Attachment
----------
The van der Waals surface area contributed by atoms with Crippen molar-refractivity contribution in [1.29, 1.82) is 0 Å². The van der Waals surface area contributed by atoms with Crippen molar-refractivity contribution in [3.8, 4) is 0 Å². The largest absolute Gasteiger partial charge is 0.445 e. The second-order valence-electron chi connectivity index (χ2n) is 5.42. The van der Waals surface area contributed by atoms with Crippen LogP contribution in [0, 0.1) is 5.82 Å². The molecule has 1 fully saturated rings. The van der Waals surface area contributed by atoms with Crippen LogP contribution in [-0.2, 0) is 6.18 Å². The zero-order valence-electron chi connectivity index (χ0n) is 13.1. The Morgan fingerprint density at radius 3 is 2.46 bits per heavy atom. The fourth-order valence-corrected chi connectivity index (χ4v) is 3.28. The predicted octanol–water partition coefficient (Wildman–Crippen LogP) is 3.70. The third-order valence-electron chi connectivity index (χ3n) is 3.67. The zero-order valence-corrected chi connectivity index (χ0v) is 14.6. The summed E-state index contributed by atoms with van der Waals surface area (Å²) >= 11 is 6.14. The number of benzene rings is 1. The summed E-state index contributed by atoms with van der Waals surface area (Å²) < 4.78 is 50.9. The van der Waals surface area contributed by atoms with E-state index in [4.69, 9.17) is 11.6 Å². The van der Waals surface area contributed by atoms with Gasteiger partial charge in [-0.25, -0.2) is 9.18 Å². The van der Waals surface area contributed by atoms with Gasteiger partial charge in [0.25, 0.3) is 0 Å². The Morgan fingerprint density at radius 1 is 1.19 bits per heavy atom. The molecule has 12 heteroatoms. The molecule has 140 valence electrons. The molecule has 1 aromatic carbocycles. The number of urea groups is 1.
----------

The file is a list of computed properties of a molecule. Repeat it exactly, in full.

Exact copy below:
The van der Waals surface area contributed by atoms with Crippen molar-refractivity contribution in [1.29, 1.82) is 0 Å². The van der Waals surface area contributed by atoms with Crippen molar-refractivity contribution in [3.8, 4) is 0 Å². The largest absolute Gasteiger partial charge is 0.445 e. The second-order valence-electron chi connectivity index (χ2n) is 5.42. The van der Waals surface area contributed by atoms with Crippen LogP contribution in [0, 0.1) is 5.82 Å². The molecule has 1 fully saturated rings. The van der Waals surface area contributed by atoms with Crippen LogP contribution in [-0.2, 0) is 6.18 Å². The zero-order valence-electron chi connectivity index (χ0n) is 13.1. The Morgan fingerprint density at radius 3 is 2.46 bits per heavy atom. The fourth-order valence-corrected chi connectivity index (χ4v) is 3.28. The predicted octanol–water partition coefficient (Wildman–Crippen LogP) is 3.70. The third-order valence-electron chi connectivity index (χ3n) is 3.67. The zero-order valence-corrected chi connectivity index (χ0v) is 14.6. The summed E-state index contributed by atoms with van der Waals surface area (Å²) >= 11 is 6.14. The number of benzene rings is 1. The summed E-state index contributed by atoms with van der Waals surface area (Å²) < 4.78 is 50.9. The van der Waals surface area contributed by atoms with E-state index in [4.69, 9.17) is 11.6 Å². The van der Waals surface area contributed by atoms with Gasteiger partial charge in [-0.25, -0.2) is 9.18 Å². The van der Waals surface area contributed by atoms with Gasteiger partial charge in [0.25, 0.3) is 0 Å². The Morgan fingerprint density at radius 1 is 1.19 bits per heavy atom. The molecule has 12 heteroatoms. The molecule has 140 valence electrons. The molecule has 1 aromatic carbocycles. The number of urea groups is 1.